If the Supreme Court agree that Arizona’s criteria for the insanity defence is unjust, other states might have to implement the M’Naghten rules.

If they rule that Arizona’s criteria are adequate, other states may adopt this more strict criteria and reject the M’Naghten rules.

Link to video and analysis from PBS.
Link to coverage from The Washington Post.
Link to editorial on the case from the The Washington Post.
Link to coverage from CNN.

Phantom paralysis

prospect mag.gifThis month’s brilliant Out of Mind column in Prospect magazine, written by psychiatrist Robert Drummond and Alexanader Linklater, deputy editor of the mag, is about a cambonian woman with phantom paralysis.

The woman’s husband died recently following a massive stroke. They’d been married 42 years. An earlier stroke had left him with a weak arm and leg. Now his widow is complaining of similar symptoms – a completely limp arm, and a weak leg, but crucially, scans have revealed no physical explanation for her paralysis.

“The young psychiatrist asks if Kim Sieng feels depressed. She says she doesn’t. He asks if she wants to talk more about her husband. Again she doesn’t. Suddenly, he is conscious of a poignancy that Kim Sieng does not herself express. He can’t resist the impression that she has somehow embodied her grief, telling him about it with her body”.

The article describes how the psychiatrist was finding himself in the murky world of ‘hysterical paralysis’, part of Charcot’s 19-th century notion of a dynamic neural lesion.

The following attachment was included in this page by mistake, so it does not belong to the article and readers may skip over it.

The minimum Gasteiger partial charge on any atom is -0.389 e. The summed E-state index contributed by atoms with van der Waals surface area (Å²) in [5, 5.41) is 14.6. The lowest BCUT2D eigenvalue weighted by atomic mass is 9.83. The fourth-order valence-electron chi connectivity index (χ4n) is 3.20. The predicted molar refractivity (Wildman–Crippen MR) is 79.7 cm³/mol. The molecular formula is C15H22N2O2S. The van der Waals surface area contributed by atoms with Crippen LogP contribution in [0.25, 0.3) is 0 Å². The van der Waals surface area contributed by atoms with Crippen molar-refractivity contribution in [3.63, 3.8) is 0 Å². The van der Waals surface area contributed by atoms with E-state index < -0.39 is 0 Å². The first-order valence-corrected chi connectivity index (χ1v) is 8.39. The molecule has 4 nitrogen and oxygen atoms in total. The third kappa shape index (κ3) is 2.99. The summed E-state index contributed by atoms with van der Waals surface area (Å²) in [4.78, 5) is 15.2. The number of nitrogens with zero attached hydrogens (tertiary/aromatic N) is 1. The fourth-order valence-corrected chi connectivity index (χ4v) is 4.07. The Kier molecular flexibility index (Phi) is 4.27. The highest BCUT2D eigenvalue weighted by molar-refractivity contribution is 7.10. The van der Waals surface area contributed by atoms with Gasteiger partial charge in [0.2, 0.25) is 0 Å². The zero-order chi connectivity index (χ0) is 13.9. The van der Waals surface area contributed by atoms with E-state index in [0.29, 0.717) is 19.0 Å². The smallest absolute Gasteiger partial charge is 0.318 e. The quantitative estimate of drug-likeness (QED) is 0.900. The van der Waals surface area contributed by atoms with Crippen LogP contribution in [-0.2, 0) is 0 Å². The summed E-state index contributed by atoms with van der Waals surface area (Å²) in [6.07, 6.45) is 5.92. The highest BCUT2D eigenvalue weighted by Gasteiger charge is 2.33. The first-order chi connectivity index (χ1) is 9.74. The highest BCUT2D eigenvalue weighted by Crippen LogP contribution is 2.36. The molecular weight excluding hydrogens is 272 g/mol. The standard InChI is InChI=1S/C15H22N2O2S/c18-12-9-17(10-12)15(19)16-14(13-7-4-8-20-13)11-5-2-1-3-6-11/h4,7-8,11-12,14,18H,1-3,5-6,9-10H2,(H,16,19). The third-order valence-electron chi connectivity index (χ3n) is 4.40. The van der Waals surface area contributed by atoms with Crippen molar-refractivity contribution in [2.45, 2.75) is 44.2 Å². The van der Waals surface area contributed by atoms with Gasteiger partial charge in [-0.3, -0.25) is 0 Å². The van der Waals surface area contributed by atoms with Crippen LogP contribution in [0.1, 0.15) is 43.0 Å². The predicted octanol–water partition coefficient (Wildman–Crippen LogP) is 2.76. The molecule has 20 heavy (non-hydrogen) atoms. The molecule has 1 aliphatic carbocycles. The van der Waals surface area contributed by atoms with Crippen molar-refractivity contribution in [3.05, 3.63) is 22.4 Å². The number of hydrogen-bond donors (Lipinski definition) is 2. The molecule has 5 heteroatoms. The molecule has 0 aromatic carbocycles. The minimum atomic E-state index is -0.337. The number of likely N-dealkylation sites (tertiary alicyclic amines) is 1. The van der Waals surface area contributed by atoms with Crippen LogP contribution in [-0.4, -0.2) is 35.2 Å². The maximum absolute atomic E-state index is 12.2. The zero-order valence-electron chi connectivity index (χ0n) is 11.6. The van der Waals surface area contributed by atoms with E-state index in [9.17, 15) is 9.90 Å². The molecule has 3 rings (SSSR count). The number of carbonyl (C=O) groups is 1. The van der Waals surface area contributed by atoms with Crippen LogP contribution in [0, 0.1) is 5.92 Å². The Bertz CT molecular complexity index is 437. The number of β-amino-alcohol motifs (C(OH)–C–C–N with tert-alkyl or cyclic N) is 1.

human traces.jpgHere’s how, at a public lecture at the Salpetriere, Charcot describes hysterical paralysis in a male patient, taken from Sebastian Faulks’ outstanding novel Human Traces:

“This is an example of what an English colleague, Mr. Reynolds, referred to as ‘paralysis by idea’ – not imagined paralysis, for this man is as physically afflicted as any of my multiple sclerosis patients – no, paralysis by idea. An experience has been held out of conscious thought in such a way that it has been able to exert its influence directly upon the nervous system and thus upon the muscles of the patient. And that, ladies and gentlemen, is the peculiar interest of this condition”.

Link to this month’s Out of Mind column (which unfortunately isn’t free this time).
Link to last month’s column (free access) on different perspectives of alcoholism.
Link to earlier Mind Hacks post on A Beautiful Madness, highlighting an earlier Prospect article by Drummond and Linklater.

Who’s the greatest?

The Royal Institution are running an event on Thursday 27th April in London entitled Who’s the greatest? Minds that changed our minds where the greatest contributors to modern psychology and psychiatry will be debated.

The four luminaries being championed include inventor of psychoanlaysis Sigmund Freud, philosopher and psychiatrist Karl Jaspers, psychologist and intelligence researcher Hans Eysenck, and inventor of cognitive behavioural therapy Aaron T. Beck.

The debate will be hosted by King’s College London. Tickets cost ¬£8, with a discount for RI members and students. See you there!

Link to details of Who’s the greatest? event.

2006-04-21 Spike activity

Quick links from the past week in mind and brain news:


People who experience ‘near-death experiences’ are also more likely to experience ‘REM intrusion’ – the mometary presence of sleep or dream-like states during wakefulness (see also here).

A study reports that racial diversity within a group of jurors improves deliberation and group decision making.

The New York Times looks at the psychology of bias, promotion and drug company influence.

Artificial intellgience robot football competition won by students from Plymouth University.

Mind grenade t-shirt!

Areas of the prefrontal cortex related to the self are silenced during intense sensory processing according to brain-scanning study.

Cognitive Daily examines an intriguing study of the effect of Barbie dolls on the body image of young girls.